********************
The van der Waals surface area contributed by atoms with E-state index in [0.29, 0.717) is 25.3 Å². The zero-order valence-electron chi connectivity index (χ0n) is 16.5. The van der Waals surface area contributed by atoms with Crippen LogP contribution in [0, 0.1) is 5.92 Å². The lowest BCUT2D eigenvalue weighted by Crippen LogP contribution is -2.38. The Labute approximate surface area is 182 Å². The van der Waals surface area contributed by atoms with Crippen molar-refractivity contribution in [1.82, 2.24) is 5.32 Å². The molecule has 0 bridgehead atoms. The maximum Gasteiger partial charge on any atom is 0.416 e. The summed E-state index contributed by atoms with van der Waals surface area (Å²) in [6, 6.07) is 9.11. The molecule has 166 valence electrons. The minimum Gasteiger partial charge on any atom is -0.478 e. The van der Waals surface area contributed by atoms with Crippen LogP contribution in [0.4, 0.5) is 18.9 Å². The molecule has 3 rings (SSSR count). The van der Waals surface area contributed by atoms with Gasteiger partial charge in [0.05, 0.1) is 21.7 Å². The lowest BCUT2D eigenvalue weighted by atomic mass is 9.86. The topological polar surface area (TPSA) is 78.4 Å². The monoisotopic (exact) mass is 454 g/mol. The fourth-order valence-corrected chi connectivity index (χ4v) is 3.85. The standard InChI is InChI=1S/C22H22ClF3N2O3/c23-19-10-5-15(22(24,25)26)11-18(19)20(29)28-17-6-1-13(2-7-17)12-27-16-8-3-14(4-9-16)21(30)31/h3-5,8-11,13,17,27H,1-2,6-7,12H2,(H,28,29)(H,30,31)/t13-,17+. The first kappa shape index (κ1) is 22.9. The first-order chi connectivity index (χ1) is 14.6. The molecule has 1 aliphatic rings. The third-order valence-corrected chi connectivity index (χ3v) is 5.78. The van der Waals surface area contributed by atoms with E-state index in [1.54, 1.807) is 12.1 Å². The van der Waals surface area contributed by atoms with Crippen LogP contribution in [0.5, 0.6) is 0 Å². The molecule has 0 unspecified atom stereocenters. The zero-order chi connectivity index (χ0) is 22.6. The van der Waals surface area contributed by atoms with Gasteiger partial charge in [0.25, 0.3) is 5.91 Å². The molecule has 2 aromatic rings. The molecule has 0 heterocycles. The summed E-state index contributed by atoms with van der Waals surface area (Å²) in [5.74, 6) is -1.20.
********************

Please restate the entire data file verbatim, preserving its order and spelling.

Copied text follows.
The van der Waals surface area contributed by atoms with E-state index in [0.29, 0.717) is 25.3 Å². The zero-order valence-electron chi connectivity index (χ0n) is 16.5. The van der Waals surface area contributed by atoms with Crippen LogP contribution in [0, 0.1) is 5.92 Å². The lowest BCUT2D eigenvalue weighted by Crippen LogP contribution is -2.38. The Labute approximate surface area is 182 Å². The van der Waals surface area contributed by atoms with Crippen molar-refractivity contribution in [1.82, 2.24) is 5.32 Å². The molecule has 0 bridgehead atoms. The maximum Gasteiger partial charge on any atom is 0.416 e. The summed E-state index contributed by atoms with van der Waals surface area (Å²) in [6, 6.07) is 9.11. The molecule has 166 valence electrons. The minimum Gasteiger partial charge on any atom is -0.478 e. The van der Waals surface area contributed by atoms with Crippen LogP contribution in [0.4, 0.5) is 18.9 Å². The molecule has 3 rings (SSSR count). The van der Waals surface area contributed by atoms with Gasteiger partial charge in [0.05, 0.1) is 21.7 Å². The lowest BCUT2D eigenvalue weighted by atomic mass is 9.86. The topological polar surface area (TPSA) is 78.4 Å². The monoisotopic (exact) mass is 454 g/mol. The fourth-order valence-corrected chi connectivity index (χ4v) is 3.85. The standard InChI is InChI=1S/C22H22ClF3N2O3/c23-19-10-5-15(22(24,25)26)11-18(19)20(29)28-17-6-1-13(2-7-17)12-27-16-8-3-14(4-9-16)21(30)31/h3-5,8-11,13,17,27H,1-2,6-7,12H2,(H,28,29)(H,30,31)/t13-,17+. The first kappa shape index (κ1) is 22.9. The first-order chi connectivity index (χ1) is 14.6. The molecule has 1 aliphatic rings. The third-order valence-corrected chi connectivity index (χ3v) is 5.78. The van der Waals surface area contributed by atoms with E-state index in [1.54, 1.807) is 12.1 Å². The van der Waals surface area contributed by atoms with Crippen LogP contribution in [0.5, 0.6) is 0 Å². The molecule has 0 unspecified atom stereocenters. The zero-order chi connectivity index (χ0) is 22.6. The van der Waals surface area contributed by atoms with Gasteiger partial charge in [0.25, 0.3) is 5.91 Å². The molecule has 2 aromatic rings. The molecule has 0 heterocycles. The summed E-state index contributed by atoms with van der Waals surface area (Å²) in [5.74, 6) is -1.20.